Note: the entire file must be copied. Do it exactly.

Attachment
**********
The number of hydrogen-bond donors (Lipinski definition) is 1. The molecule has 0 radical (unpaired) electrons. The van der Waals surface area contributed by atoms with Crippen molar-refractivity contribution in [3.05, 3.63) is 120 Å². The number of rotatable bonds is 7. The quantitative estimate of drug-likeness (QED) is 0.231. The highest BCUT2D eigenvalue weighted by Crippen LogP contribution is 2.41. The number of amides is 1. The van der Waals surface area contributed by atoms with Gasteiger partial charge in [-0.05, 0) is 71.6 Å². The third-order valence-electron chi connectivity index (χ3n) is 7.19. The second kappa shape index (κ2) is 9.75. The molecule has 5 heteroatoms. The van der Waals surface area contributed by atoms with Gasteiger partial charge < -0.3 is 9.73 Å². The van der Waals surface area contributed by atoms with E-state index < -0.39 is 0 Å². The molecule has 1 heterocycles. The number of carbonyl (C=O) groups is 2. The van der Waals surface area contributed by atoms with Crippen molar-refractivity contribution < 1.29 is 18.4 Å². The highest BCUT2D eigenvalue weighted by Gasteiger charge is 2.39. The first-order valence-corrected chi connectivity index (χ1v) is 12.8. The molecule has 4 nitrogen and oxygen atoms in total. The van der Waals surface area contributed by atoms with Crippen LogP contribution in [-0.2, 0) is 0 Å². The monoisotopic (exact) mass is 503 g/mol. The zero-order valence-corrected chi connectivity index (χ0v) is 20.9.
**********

The number of hydrogen-bond donors (Lipinski definition) is 1. The molecule has 0 radical (unpaired) electrons. The van der Waals surface area contributed by atoms with Crippen molar-refractivity contribution in [3.05, 3.63) is 120 Å². The number of rotatable bonds is 7. The quantitative estimate of drug-likeness (QED) is 0.231. The highest BCUT2D eigenvalue weighted by Crippen LogP contribution is 2.41. The number of amides is 1. The van der Waals surface area contributed by atoms with Gasteiger partial charge in [-0.05, 0) is 71.6 Å². The third-order valence-electron chi connectivity index (χ3n) is 7.19. The second kappa shape index (κ2) is 9.75. The molecule has 5 heteroatoms. The van der Waals surface area contributed by atoms with Gasteiger partial charge < -0.3 is 9.73 Å². The van der Waals surface area contributed by atoms with E-state index < -0.39 is 0 Å². The molecule has 1 heterocycles. The number of carbonyl (C=O) groups is 2. The van der Waals surface area contributed by atoms with Crippen molar-refractivity contribution < 1.29 is 18.4 Å². The highest BCUT2D eigenvalue weighted by Gasteiger charge is 2.39. The first-order valence-corrected chi connectivity index (χ1v) is 12.8. The molecule has 4 nitrogen and oxygen atoms in total. The van der Waals surface area contributed by atoms with Crippen LogP contribution in [-0.2, 0) is 0 Å². The monoisotopic (exact) mass is 503 g/mol. The zero-order valence-corrected chi connectivity index (χ0v) is 20.9.